A Church for Burundian Refugees

December 4, 2015 • Rwanda
A Church for Burundian Refugees

People forced to flee violence in their homeland find solace in Jesus Christ

Woubi Mengistu is the national manager for health and social protection for Samaritan’s Purse in Uganda and is currently representing Samaritan’s Purse in Burundi.

In April 2015, Burundian President Pierre Nkurunziza announced that he would seek a third term in office, despite the constitutional two-term limit. On May 13, an attempted coup was carried out in the country, which was followed by unrest and conflict in the capital and other parts of the country.

Since then, thousands have fled their homes to seek safety in neighboring countries. Currently, Rwanda is hosting more than 69,000 Burundian refugees. More than 45,000 of them reside in Mahama Refugee Camp.

A Church for Burundian refugees

Amina with one of her daughters

Recently, I woke early and drove from the Rwandan capital to Mahama Refugee Camp to attend a Sunday service with the Burundian refugees. After 2.5 hours, we reached Mahama Deliverance Church, which was filled with more than 750 worshippers.

Church Construction

Samaritan’s Purse has worked in partnership with other ministries to construct a church building adjacent to the refugee camp. Before the church was constructed, refugees were attending services on the field, under a scorching sun, where the church structure now stands.

The political turmoil in Burundi is still going on, and more refugees are expected to come to the camp before the end of the year. Those who are running the church are concerned that there won’t be enough space to accommodate the newcomers. They hope to expand the church but must trust God for the provision.

Amina’s Story

When I reached the church, a young lady named Amina was giving a testimony about how Christ had changed her life. Amina left her husband behind in Burundi and fled to Rwanda with her two daughters. She was a Muslim before she came to the camp and received Christ in the camp after church members visited her. I was encouraged by her testimony, especially hearing how the persecution she endured from her Muslim friends and families and the challenges she faced didn’t take away her joy.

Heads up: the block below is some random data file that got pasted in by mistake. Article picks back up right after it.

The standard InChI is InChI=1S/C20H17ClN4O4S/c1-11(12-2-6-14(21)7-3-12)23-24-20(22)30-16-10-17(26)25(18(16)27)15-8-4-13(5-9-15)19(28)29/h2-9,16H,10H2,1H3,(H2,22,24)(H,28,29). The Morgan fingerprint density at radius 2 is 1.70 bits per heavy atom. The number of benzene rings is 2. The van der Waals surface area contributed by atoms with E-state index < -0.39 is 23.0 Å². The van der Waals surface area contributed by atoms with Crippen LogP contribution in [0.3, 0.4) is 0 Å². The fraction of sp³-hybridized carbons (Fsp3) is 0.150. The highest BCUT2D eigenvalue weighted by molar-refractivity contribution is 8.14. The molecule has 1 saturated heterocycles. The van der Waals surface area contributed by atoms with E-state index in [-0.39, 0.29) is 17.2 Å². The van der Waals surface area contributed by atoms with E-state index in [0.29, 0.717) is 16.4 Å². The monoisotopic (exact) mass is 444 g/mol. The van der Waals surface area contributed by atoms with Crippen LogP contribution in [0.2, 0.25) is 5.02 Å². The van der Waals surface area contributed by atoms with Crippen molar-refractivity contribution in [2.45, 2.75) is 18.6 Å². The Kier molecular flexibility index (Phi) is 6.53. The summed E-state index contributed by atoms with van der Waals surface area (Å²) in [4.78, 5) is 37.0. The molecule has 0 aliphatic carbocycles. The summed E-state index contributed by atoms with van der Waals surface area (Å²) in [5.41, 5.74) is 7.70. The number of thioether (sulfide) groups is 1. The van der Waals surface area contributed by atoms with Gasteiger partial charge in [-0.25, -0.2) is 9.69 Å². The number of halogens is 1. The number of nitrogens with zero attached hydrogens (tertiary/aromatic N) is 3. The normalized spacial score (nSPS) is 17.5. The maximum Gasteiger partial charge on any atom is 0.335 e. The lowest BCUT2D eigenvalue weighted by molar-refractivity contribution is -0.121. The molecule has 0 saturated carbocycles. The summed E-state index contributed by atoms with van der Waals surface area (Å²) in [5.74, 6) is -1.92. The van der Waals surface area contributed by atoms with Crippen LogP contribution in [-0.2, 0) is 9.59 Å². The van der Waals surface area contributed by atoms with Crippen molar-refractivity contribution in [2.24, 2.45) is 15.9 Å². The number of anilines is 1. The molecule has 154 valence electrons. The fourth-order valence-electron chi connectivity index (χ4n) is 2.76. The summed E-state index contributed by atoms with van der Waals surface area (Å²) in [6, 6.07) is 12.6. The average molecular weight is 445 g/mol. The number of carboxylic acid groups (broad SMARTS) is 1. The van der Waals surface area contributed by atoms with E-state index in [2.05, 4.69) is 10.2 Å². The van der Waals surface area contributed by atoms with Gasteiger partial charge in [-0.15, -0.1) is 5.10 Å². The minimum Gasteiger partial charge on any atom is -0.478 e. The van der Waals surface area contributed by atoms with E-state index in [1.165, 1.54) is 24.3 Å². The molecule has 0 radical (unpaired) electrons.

Rejoice in the Lord Always!

The singing, dancing, and ululation of the congregation astonished me. Their joy was a clear message to me that joy is a gift from the Lord, which doesn’t depend on circumstances. These people have traveled long distances, left behind the villages they grew up in, and ended up in a foreign country.

A Church for Burundian refugees

I had an opportunity to greet the congregation, and the Word that came to my heart was Philippians 4:4: “Rejoice in the Lord always. Again I will say, rejoice!” Apostle Paul, despite having been thrown into jail, was encouraging Christians in the Church of Philippi to have joy in what the Lord has given them, not in temporary circumstances.

I don’t know to what extent my words encouraged the congregation, but I was sure of one thing—they were already joyful.